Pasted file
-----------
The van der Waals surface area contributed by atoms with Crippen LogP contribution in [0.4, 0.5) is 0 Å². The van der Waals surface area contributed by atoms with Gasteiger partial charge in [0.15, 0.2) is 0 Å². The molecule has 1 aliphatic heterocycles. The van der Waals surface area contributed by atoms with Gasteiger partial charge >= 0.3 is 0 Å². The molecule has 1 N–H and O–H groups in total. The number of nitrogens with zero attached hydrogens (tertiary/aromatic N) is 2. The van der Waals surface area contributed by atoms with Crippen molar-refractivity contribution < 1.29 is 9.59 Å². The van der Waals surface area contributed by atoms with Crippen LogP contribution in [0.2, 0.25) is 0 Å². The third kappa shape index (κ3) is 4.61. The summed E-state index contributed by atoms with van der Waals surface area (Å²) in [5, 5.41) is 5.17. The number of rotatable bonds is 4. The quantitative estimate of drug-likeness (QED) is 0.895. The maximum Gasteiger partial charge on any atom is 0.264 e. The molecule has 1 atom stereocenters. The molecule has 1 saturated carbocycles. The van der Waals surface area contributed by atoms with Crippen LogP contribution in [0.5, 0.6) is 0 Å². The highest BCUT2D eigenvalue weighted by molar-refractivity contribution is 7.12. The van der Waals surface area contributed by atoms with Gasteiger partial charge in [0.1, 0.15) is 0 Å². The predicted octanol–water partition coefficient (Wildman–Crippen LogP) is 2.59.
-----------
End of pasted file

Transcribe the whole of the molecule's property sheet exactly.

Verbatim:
The van der Waals surface area contributed by atoms with Crippen LogP contribution in [0.4, 0.5) is 0 Å². The van der Waals surface area contributed by atoms with Gasteiger partial charge in [0.15, 0.2) is 0 Å². The molecule has 1 aliphatic heterocycles. The van der Waals surface area contributed by atoms with Gasteiger partial charge >= 0.3 is 0 Å². The molecule has 1 N–H and O–H groups in total. The number of nitrogens with zero attached hydrogens (tertiary/aromatic N) is 2. The van der Waals surface area contributed by atoms with Crippen molar-refractivity contribution < 1.29 is 9.59 Å². The van der Waals surface area contributed by atoms with Crippen LogP contribution in [0.2, 0.25) is 0 Å². The third kappa shape index (κ3) is 4.61. The summed E-state index contributed by atoms with van der Waals surface area (Å²) in [5, 5.41) is 5.17. The number of rotatable bonds is 4. The quantitative estimate of drug-likeness (QED) is 0.895. The maximum Gasteiger partial charge on any atom is 0.264 e. The molecule has 1 atom stereocenters. The molecule has 1 saturated carbocycles. The van der Waals surface area contributed by atoms with Crippen LogP contribution in [0.5, 0.6) is 0 Å². The highest BCUT2D eigenvalue weighted by molar-refractivity contribution is 7.12. The van der Waals surface area contributed by atoms with Gasteiger partial charge in [0.1, 0.15) is 0 Å². The predicted octanol–water partition coefficient (Wildman–Crippen LogP) is 2.59.